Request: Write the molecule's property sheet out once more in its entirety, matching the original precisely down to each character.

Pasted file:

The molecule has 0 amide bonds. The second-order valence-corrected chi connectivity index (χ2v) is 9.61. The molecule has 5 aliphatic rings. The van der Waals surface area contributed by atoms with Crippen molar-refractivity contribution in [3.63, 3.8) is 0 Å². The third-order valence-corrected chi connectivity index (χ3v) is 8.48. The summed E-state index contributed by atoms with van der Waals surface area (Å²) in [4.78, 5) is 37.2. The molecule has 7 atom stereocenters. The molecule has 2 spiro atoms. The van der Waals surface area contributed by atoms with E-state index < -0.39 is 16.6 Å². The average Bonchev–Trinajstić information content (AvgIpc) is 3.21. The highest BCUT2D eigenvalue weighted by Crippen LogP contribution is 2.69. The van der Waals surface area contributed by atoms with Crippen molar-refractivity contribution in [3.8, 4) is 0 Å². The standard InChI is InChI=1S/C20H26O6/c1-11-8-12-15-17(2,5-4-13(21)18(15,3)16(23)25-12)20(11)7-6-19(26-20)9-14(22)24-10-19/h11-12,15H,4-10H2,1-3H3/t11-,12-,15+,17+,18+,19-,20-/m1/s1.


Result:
The molecule has 0 amide bonds. The second-order valence-corrected chi connectivity index (χ2v) is 9.61. The molecule has 5 aliphatic rings. The van der Waals surface area contributed by atoms with Crippen molar-refractivity contribution in [3.63, 3.8) is 0 Å². The third-order valence-corrected chi connectivity index (χ3v) is 8.48. The summed E-state index contributed by atoms with van der Waals surface area (Å²) in [4.78, 5) is 37.2. The molecule has 7 atom stereocenters. The molecule has 2 spiro atoms. The van der Waals surface area contributed by atoms with E-state index < -0.39 is 16.6 Å². The average Bonchev–Trinajstić information content (AvgIpc) is 3.21. The highest BCUT2D eigenvalue weighted by Crippen LogP contribution is 2.69. The van der Waals surface area contributed by atoms with Crippen molar-refractivity contribution in [3.8, 4) is 0 Å². The standard InChI is InChI=1S/C20H26O6/c1-11-8-12-15-17(2,5-4-13(21)18(15,3)16(23)25-12)20(11)7-6-19(26-20)9-14(22)24-10-19/h11-12,15H,4-10H2,1-3H3/t11-,12-,15+,17+,18+,19-,20-/m1/s1.